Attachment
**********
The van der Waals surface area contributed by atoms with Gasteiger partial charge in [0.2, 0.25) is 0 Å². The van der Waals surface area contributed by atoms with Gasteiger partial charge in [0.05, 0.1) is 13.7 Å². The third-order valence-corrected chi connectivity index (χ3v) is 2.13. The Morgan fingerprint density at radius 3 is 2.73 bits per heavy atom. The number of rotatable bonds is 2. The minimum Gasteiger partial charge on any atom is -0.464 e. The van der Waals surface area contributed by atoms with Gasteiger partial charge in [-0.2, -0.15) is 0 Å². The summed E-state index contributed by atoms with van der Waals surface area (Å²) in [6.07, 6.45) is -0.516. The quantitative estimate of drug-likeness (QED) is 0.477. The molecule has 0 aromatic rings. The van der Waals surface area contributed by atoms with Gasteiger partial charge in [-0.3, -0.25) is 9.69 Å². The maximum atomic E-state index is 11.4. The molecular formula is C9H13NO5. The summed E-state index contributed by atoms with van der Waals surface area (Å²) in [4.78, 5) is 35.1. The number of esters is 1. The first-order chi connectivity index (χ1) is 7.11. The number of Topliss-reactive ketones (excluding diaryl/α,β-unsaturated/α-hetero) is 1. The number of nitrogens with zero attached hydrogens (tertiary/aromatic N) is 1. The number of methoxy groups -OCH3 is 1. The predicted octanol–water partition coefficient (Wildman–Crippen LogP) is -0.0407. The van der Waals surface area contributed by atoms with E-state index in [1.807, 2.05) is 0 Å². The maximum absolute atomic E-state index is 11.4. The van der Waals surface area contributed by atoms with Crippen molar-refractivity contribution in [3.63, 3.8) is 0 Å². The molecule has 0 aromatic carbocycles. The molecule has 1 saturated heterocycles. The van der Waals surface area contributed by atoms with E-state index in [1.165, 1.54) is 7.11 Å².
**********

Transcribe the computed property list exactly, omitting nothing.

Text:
The van der Waals surface area contributed by atoms with Gasteiger partial charge in [0.2, 0.25) is 0 Å². The van der Waals surface area contributed by atoms with Gasteiger partial charge in [0.05, 0.1) is 13.7 Å². The third-order valence-corrected chi connectivity index (χ3v) is 2.13. The Morgan fingerprint density at radius 3 is 2.73 bits per heavy atom. The number of rotatable bonds is 2. The minimum Gasteiger partial charge on any atom is -0.464 e. The van der Waals surface area contributed by atoms with Gasteiger partial charge in [-0.2, -0.15) is 0 Å². The summed E-state index contributed by atoms with van der Waals surface area (Å²) in [6.07, 6.45) is -0.516. The quantitative estimate of drug-likeness (QED) is 0.477. The molecule has 0 aromatic rings. The van der Waals surface area contributed by atoms with Gasteiger partial charge in [-0.3, -0.25) is 9.69 Å². The maximum atomic E-state index is 11.4. The molecular formula is C9H13NO5. The summed E-state index contributed by atoms with van der Waals surface area (Å²) in [4.78, 5) is 35.1. The number of esters is 1. The first-order chi connectivity index (χ1) is 7.11. The number of Topliss-reactive ketones (excluding diaryl/α,β-unsaturated/α-hetero) is 1. The number of nitrogens with zero attached hydrogens (tertiary/aromatic N) is 1. The number of methoxy groups -OCH3 is 1. The predicted octanol–water partition coefficient (Wildman–Crippen LogP) is -0.0407. The van der Waals surface area contributed by atoms with E-state index in [1.807, 2.05) is 0 Å². The maximum absolute atomic E-state index is 11.4. The van der Waals surface area contributed by atoms with Crippen molar-refractivity contribution in [3.63, 3.8) is 0 Å². The molecule has 0 aromatic carbocycles. The molecule has 1 saturated heterocycles. The van der Waals surface area contributed by atoms with E-state index in [1.165, 1.54) is 7.11 Å².